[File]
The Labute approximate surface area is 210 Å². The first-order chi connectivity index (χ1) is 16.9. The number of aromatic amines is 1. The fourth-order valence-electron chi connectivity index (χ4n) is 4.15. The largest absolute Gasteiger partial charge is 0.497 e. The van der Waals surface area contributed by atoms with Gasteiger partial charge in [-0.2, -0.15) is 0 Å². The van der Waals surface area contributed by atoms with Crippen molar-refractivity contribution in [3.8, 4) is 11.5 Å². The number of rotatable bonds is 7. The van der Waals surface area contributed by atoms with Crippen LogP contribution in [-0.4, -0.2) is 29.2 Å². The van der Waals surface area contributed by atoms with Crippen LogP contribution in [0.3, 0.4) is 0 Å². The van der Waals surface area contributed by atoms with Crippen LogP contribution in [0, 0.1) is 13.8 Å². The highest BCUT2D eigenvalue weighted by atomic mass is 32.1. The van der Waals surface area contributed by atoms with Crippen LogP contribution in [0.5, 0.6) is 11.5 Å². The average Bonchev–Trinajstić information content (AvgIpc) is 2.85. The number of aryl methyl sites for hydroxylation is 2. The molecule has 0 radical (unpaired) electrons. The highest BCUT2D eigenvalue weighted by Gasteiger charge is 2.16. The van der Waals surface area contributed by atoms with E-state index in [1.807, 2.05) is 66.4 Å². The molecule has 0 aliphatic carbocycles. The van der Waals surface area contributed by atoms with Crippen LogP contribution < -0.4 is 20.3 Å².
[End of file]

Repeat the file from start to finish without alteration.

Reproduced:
The Labute approximate surface area is 210 Å². The first-order chi connectivity index (χ1) is 16.9. The number of aromatic amines is 1. The fourth-order valence-electron chi connectivity index (χ4n) is 4.15. The largest absolute Gasteiger partial charge is 0.497 e. The van der Waals surface area contributed by atoms with Gasteiger partial charge in [-0.2, -0.15) is 0 Å². The van der Waals surface area contributed by atoms with Crippen molar-refractivity contribution in [3.8, 4) is 11.5 Å². The number of rotatable bonds is 7. The van der Waals surface area contributed by atoms with Crippen LogP contribution in [-0.4, -0.2) is 29.2 Å². The van der Waals surface area contributed by atoms with Crippen LogP contribution in [0.3, 0.4) is 0 Å². The van der Waals surface area contributed by atoms with Crippen LogP contribution in [0, 0.1) is 13.8 Å². The highest BCUT2D eigenvalue weighted by atomic mass is 32.1. The van der Waals surface area contributed by atoms with Crippen LogP contribution in [0.5, 0.6) is 11.5 Å². The average Bonchev–Trinajstić information content (AvgIpc) is 2.85. The number of aryl methyl sites for hydroxylation is 2. The molecule has 0 radical (unpaired) electrons. The highest BCUT2D eigenvalue weighted by Gasteiger charge is 2.16. The van der Waals surface area contributed by atoms with E-state index in [1.807, 2.05) is 66.4 Å². The molecule has 0 aliphatic carbocycles. The van der Waals surface area contributed by atoms with Crippen LogP contribution < -0.4 is 20.3 Å².